Connecting an Arduino and Raspberry Pi

The use case of the GPIO pins on the Raspberry Pi are rather limited and since I have an Arduino Mega 2560 lying around I can easily connect the two. In the next couple of weeks I’ll explain my process of connecting the Arduino with the Raspberry Pi and creating some sort of Library so the Arduino can be controlled from a web browser using a Raspberry Pi.

Connecting an Arduino and Raspberry Pi

Connection options for and Arduino to Raspberry Pi connection

There are a couple of options for connecting an Arduino with a Raspberry Pi. The first and obvious one is of course plugging the USB port in the Raspberry Pi. As easy as it sound there are some disadvantages. First you sacrifice a precious USB port and second you now need to do your Arduino development on your Raspberry Pi. Not that easy or handy after all.

There are also bridge boards like Ponte (most popular one) that allow to connect Arduino shields with a Raspberry Pi. There are also extension board for the Raspberry Pi that actually include an Arduino chip (forgot the name). ## Say hello to my little friend UART The Raspberry Pi has a UART port and the Arduino has a Serial port, match made in heaven! My Arduino works with 5V logic and the Raspberry Pi with 3.3V, whatever you do, never and never connect the two without a logic level conversion circuit!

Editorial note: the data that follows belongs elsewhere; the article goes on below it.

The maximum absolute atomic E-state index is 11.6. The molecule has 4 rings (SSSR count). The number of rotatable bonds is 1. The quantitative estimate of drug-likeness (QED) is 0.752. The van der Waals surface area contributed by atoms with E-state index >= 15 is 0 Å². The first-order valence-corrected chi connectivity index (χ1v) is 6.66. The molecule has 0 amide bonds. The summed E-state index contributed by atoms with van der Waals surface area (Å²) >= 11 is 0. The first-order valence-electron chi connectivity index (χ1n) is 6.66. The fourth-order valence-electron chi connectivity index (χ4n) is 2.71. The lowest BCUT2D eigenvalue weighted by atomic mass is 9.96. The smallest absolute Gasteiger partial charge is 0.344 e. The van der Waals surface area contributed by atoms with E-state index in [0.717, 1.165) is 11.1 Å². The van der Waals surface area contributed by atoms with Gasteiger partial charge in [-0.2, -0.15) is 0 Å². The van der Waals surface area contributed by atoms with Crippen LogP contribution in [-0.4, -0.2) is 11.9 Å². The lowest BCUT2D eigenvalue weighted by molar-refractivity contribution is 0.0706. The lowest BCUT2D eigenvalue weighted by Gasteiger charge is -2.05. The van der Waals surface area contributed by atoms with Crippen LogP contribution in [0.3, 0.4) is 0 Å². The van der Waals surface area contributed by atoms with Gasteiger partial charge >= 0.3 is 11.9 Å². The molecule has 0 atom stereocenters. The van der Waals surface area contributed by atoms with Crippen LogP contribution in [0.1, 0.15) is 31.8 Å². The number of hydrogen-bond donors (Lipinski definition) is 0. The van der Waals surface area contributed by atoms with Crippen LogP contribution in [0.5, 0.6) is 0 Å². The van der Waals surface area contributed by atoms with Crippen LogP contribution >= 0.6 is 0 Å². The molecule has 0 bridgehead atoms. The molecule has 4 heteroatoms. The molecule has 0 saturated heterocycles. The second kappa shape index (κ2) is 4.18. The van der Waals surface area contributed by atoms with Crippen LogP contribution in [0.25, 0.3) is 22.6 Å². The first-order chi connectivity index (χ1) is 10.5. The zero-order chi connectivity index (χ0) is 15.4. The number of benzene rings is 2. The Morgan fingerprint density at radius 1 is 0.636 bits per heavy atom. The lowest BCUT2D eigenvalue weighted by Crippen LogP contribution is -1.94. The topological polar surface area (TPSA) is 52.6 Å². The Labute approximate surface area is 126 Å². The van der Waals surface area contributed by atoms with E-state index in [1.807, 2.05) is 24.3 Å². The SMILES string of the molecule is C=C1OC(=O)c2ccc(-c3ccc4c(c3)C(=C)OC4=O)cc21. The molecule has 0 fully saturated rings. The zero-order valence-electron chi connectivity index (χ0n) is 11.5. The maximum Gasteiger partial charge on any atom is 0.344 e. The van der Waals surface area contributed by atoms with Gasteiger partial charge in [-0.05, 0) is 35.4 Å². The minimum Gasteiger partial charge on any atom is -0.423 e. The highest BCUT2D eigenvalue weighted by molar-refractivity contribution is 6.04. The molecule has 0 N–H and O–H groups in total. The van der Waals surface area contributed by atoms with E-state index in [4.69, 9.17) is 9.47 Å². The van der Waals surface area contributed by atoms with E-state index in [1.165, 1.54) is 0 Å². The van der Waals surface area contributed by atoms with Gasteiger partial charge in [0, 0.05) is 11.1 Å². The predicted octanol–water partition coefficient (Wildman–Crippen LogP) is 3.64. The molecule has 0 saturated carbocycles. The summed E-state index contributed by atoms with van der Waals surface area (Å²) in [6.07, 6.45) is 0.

I decided to build a circuit (its more fun!), Sparkfun Logic Level Converter is another option. I used a Bi-Directional MOSFET Level Converter, based on the 2N7000. The schematics are really easy. Edit: thanks Scott for pointing out that R3 should be 10k instead of 10.

When the low side (3.3V) transmits a logic one the MOSFET is tied high (off) and the high side sees 5V through the pull-up resistor. When the low side transmits a logic zero the MOSFET source pin is grounded and the MOSFET is switched on and the high side is pulled down to 0V.

Connecting an Arduino and Raspberry Pi circuit

When the high side (5V) transmits a logic one the MOSFET substrate diode conducts pulling the low side down 0.7V, which in turns the MOSFET on. And so on. This circuit can also be used with I2C. We need two level converting circuits, one for RX and the other for TX.

For more detail: Connecting an Arduino and Raspberry Pi

About The Author

Ibrar Ayyub

I am an experienced technical writer holding a Master's degree in computer science from BZU Multan, Pakistan University. With a background spanning various industries, particularly in home automation and engineering, I have honed my skills in crafting clear and concise content. Proficient in leveraging infographics and diagrams, I strive to simplify complex concepts for readers. My strength lies in thorough research and presenting information in a structured and logical format.

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